Dragon appearance at Swankety Studio

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During his first painting lesson, I asked him to first think about what he would like to paint. Without hesitation, he said “my DnD character”. (who happens to be a half dragon sorcerer)

We looked at komodo dragons for reference first. There was lots of pencil drawing and erasing of shapes to get the proportions right, and then the painting began.  Good times! xxoo Yabette

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Embracing the Grit

rustI’ll admit right away that I have been quite biased towards wood. Building, refinishing, repairing, and beautifying wood has been my artful pastime for many years now. However, metal runs deep with my family lineage of steel workers, machinists, and builders, yet I rejected it as dirty, dangerous, and rough. While it IS all of those things, I am now embracing the grit and seeing the joys of metal. For me, it was coming home. Besides working in my literal home state of Ohio this summer, I recognized the smells of burning steel, the dirt, and the intense sweaty, grungy heat emanating from this place. I thought often of my Father long ago, coming home from work with black hands and curled metal chips embedded into the souls of his heavy, black work boots.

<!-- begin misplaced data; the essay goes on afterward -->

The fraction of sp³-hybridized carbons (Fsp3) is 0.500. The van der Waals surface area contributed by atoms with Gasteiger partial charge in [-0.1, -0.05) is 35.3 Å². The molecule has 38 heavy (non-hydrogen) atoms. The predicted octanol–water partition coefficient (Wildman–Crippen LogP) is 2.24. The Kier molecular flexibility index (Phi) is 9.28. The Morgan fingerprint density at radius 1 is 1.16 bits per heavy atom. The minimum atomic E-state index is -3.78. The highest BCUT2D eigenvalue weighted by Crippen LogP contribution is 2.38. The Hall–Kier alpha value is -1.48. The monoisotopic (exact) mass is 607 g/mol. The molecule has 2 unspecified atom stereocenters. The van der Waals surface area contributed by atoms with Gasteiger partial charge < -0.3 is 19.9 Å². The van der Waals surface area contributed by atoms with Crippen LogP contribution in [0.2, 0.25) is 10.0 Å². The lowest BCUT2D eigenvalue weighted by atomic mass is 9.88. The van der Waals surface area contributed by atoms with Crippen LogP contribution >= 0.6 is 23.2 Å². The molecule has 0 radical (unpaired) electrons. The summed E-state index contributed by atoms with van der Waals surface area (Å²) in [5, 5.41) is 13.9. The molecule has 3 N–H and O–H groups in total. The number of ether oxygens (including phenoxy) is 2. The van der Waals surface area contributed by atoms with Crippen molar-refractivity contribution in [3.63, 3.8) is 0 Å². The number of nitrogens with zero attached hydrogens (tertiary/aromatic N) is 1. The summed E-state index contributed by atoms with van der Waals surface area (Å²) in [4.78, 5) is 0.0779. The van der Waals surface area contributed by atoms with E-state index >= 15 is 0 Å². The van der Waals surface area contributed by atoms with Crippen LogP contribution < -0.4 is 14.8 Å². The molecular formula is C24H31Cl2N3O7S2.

Of course my Father didn’t work for a creative master who admits he hails from the planet “Ooob” and plays The Orb remixed by Lee Scratch Perry on the sound system. In fact, an artist like myself would not have been welcome into my father’s production steel shop where parts for the industrial/military complex were produced. But there I was, part of the assembly line for Doug Meyer’s Rustbelt Rebirth creations. ¬†Offering me an opportunity to be a part of his East Coast Showcase booth at Brimfield, he created artful frames for my oil paintings that matched his fantastic, industrial furniture. Using recycled scrap metal, he and the crew fabricate his art deco inspired designs that fit into a beautifully modern and artful home, office or studio.

"Sea horse" oil 24x18" framed in upcycled chocolate brown with a rolling serving cart inspired by travelling trains of the past.
“Sea horse” oil 24×18″ by Yabette framed in upcycled chocolate brown metal with a rolling serving cart of the traveler’s train era inspiration by Doug Meyer.

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